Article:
CHAPTER II

REDUCTION OF SPECIFIC FUNCTIONS

-Before & After Proposition 13 -

 

 

 

§         All County functions have been affected by the Board's resource reduction strategies.

§         Local functions and the welfare and social services function were most affected before Proposition 13.

§         Implementation of Proposition 13 shifted additional resources away from local programs to State and Federal programs.

 

 


II.            REDUCTION OF SPECIFIC FUNCTIONS

- Before & After Proposition 13 -

In this chapter, we describe the effects of reduction policy on specific services of State and County government.  We focus on the two periods of reduction identified in the last chapter: the period from fiscal 1975-76 to fiscal 1977-78, influenced primarily by Board reduction policy, and the period from fiscal 1977-78 to 1979-80, influenced primarily by implementation of Proposition 13.

Our purpose in presenting the information and analysis in this Chapter is to determine how County and State officials have distributed the impact of fiscal constraint among the various functions of County government.  We also discuss new elements introduced by responses to Proposition 13 - that is, we determine the extent to which implementation of Proposition 13 had a more severe effect on some functions than others. As in the previous chapter, we use budgets and the size of the workforce to describe the effects of resource reduction policy.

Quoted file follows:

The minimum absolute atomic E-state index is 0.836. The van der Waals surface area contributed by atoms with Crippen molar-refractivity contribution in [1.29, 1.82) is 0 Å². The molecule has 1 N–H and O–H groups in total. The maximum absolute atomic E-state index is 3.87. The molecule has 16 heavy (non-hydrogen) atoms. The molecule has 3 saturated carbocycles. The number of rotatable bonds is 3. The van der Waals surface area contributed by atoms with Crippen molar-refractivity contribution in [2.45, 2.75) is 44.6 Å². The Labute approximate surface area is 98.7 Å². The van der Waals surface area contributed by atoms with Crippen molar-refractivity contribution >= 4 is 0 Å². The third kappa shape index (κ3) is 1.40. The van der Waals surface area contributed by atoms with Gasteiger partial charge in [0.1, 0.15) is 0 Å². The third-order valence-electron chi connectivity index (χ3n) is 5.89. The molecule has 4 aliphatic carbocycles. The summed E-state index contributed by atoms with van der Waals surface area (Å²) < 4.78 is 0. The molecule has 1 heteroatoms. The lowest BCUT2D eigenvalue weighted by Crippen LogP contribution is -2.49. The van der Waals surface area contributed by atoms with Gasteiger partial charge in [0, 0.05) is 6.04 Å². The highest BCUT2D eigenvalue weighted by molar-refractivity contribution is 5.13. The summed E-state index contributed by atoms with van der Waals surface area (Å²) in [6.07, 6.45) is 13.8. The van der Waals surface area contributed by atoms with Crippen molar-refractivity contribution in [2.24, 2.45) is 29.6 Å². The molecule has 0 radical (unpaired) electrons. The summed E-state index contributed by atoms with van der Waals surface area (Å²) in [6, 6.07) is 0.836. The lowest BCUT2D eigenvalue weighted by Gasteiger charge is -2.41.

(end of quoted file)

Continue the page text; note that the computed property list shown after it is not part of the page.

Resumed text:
County Services

Counties were initially organized as territorial subdivisions of the State.  County government was established not to govern with its own authority, but to serve as an administrative convenience for the delivery of State services and enforcement of State policy.  Section 1 of Article XI of the California Constitution states:  "The State is divided into counties which are legal subdivisions of the State."

County services delivered on the State's behalf Include health, welfare, justice, finance, elections, public record keeping, and environmental management.  The State establishes criteria of eligibility for these services, which are available to any resident of the County meeting the criteria.